That right there is maybe the worst title ever, but I just can’t help myself. It’s a self-control issue.
Anyway, there aren’t many people who need to be convinced that Brian K. Vaughan is one of the best comic book writers in the game. Y: The Last Man has reached legendary status, Runaways has one of the most passionate cult audience in superhero comics, and there was a time when you couldn’t walk into a comic shop without getting a Saga recommendation. Along with Robert Kirkman, BKV has revolutionized the way the comic book industry, pushing the limits of what a creator-owned book can be. The idea that a book like Saga could do Batman numbers would’ve been laughed at a decade ago. These days, that’s not so funny.
Besides the impact his work has had on the industry, what interests me most about BKV is the strength of his style. Though Y, Ex Machina, Saga, We Stand on Guard, Paper Girls, and Runaways are all wildly different books, they all unmistakably BKV. Though each of his works has seen his style advance, his instincts as a storyteller were remarkably strong from the earliest of his works I’ve read. He marries can’t-wait-to-see-what-happens-next endings with nuanced, unique, and diverse characters with motivations and perspectives that you’re invested in from the start. He peppers this all with an intensely readable pace and soooo many puns that, by the time you’re finished, you don’t really know that you’ve read something profound until the final note of the story.
There is, though, a Brian K. Vaughan story that doesn’t get its just due. It’s unlike his other major works, in that he didn’t have a long run and he did end up passing off the narrative to another writer, but everything else that makes a BKV story a BKV story is there. When I first read this comic, I felt almost as if I’d unearthed a hidden gem, and now I just want to share it so everyone can see how pretty it is – how it shines when you hold it up to the light.
The comic is Mystique.
Brian K. Vaughan wrote the title from #1-13, which is reprinted in Mystique by Brian K. Vaughan: Ultimate Collection. He was joined by a team of rotating artists including Jorge Lucas who kicks off the series with a style that reminded me a lot of what Aspen does, Michael Ryan who came with a more modern superhero style, and Manuel Garcia whose work was darker and heavier, giving the penultimate arc a gritty street-level feel. Oscar Carreno, Matt Milla, and Daniel Perez Sanchez were on color duties with Paul Tutrone, Rus Wooton, and Randy Gentile lettering. While it doesn’t have the visual consistency of BKV’s creator-owned stuff or even Runaways, the art on Mystique is fun, breezy, and kinetic enough to sell the big action scenes.
On the writing side of things, I was initially pretty surprised to see just how much of BKV’s unique voice was already developed when he was on this book. But check the dates. Mystique came out the same year as Runaways, which was many folks’ gateway drug into BKV’s library. Runaways has stood the test of time, though, while this Mystique series goes forgotten. I think it’s clear that Runaways is more personal, but the left-of-center flare and pacing is all here. Mystique herself is also compelling, as an unapologetic antihero who dares to say what the “good” Mutants won’t: that Mutants are better than humans. BKV explores the inherent metaphors of the X-Men without leaning heavily on the title’s classic stories, but instead lightly explores the psychology of terrorism, cultural appropriation, gender politics, and the idea of acceptable loss through Mystique.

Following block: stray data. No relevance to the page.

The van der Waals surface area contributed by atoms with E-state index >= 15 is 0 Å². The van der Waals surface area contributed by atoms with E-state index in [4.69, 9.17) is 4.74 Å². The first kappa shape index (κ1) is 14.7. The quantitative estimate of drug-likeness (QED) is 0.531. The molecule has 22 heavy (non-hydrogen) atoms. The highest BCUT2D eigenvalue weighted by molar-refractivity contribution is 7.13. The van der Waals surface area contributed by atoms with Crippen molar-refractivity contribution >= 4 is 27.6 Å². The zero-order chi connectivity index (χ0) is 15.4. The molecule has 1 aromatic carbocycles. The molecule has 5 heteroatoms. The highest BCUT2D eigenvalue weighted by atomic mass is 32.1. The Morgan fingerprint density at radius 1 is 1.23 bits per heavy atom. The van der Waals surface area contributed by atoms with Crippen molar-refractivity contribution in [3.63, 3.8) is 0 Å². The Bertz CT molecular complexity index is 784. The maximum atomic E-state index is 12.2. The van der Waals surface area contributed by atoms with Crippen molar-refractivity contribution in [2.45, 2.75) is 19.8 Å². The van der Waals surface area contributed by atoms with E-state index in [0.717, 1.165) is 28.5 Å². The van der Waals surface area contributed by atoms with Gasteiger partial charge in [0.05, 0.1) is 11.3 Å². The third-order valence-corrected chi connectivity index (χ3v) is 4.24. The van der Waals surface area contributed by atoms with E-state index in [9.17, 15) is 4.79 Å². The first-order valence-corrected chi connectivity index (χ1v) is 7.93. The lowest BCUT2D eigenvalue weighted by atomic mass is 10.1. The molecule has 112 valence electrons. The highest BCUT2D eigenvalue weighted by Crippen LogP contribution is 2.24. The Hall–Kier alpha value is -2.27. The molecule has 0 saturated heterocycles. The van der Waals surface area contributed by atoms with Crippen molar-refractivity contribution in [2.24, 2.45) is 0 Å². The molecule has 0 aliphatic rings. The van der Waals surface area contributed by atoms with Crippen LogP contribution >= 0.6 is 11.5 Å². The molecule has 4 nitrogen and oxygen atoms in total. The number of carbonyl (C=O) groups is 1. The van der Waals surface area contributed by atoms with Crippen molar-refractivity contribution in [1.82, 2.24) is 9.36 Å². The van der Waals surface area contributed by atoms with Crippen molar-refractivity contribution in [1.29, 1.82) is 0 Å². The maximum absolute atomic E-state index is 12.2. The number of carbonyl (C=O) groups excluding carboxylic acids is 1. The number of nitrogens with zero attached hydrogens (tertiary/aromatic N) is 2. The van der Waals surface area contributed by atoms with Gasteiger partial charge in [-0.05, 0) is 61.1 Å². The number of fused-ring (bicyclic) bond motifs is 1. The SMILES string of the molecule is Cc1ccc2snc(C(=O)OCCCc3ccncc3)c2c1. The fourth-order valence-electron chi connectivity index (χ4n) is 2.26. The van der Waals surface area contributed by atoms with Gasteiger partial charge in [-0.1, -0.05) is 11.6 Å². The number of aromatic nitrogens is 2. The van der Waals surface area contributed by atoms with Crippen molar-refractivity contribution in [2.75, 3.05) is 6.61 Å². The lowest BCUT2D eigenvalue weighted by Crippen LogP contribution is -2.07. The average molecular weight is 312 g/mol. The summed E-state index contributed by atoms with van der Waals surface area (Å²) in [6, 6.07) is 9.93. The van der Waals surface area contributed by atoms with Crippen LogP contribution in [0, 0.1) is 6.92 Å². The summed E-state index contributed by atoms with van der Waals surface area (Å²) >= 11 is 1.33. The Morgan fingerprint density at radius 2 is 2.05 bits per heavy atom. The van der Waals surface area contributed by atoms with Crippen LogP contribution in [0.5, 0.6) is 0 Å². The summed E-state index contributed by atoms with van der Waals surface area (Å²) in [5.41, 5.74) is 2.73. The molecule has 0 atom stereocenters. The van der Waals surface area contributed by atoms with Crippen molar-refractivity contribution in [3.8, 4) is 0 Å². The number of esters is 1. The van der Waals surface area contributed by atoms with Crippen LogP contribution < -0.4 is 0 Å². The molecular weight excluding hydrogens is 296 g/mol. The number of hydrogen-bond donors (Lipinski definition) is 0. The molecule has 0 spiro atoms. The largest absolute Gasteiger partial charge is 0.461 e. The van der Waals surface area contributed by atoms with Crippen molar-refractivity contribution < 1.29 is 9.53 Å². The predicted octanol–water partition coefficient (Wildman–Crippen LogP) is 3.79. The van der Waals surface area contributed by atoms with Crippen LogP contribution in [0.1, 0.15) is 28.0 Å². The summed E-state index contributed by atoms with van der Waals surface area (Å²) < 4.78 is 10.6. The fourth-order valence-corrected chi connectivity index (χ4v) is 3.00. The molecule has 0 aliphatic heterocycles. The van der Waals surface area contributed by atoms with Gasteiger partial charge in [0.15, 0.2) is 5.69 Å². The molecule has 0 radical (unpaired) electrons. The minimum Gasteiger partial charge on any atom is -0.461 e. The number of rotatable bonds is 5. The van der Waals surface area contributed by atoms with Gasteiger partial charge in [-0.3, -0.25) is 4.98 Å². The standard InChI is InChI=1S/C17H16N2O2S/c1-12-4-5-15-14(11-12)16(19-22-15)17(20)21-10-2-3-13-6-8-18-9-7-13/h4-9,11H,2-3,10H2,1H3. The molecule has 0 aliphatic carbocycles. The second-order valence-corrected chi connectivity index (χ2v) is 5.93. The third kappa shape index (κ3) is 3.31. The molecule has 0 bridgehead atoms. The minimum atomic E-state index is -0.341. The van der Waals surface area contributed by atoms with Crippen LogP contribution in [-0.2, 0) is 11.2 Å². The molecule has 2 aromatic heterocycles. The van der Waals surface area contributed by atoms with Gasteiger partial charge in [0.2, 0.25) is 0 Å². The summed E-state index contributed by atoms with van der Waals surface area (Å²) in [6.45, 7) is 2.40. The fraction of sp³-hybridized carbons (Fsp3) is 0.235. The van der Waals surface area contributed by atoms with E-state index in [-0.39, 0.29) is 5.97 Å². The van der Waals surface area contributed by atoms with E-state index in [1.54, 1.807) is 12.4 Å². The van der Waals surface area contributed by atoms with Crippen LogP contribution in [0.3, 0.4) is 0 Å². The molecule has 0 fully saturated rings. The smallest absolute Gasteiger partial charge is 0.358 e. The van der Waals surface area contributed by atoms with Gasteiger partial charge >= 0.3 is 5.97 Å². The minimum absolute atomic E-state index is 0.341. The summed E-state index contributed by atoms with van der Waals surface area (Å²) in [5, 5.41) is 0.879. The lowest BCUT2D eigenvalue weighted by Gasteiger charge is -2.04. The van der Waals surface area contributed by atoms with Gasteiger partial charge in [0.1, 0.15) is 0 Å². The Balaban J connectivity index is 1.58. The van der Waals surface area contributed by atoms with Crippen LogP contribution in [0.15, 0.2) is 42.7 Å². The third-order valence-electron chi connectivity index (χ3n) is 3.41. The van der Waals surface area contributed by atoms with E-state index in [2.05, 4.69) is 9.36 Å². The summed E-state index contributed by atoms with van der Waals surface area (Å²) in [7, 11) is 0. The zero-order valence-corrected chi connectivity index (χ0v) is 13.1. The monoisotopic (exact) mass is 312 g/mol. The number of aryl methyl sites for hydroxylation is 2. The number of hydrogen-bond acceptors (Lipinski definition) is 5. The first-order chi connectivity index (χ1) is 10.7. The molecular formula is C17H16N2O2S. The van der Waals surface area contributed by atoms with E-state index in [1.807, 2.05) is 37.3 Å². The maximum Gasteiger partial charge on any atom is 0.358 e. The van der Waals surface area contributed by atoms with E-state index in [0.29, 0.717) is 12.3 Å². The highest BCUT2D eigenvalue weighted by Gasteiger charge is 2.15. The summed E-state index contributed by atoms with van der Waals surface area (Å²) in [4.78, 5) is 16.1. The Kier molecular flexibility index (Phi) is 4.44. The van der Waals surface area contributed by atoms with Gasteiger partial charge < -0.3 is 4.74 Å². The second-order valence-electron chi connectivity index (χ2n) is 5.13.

Mystique never set out to change lives, but it did give me a hell of a fun time. By the end, BKV wraps up the character arc rather nicely, but leaves a good amount of the plot left hanging for the next writer: Sean McKeever. It’s an unusual series in the BKV canon, in that it’s longer than his popular minis like The Hood or Doctor Strange: The Oath, but his run on the title didn’t last as long as his big, epic, operatic stories on Runaways or his creator-owned books. Even so, just like the lead character, Mystique is a book that you overlook at your own risk.
PAT SHAND writes comics (Vampire Emmy and the Garbage Girl, Robyn Hood, Hellchild), novels (Charmed for HarperCollins), and pop culture journalism (Sad Girls Guide, Blastoff Comics). He used to work at Borders, and acquired the majority of his voluminous comic book collection, including Mystique by Brian K. Vaughan, by hiding what he wanted in a hole in the wall while the store was liquidating.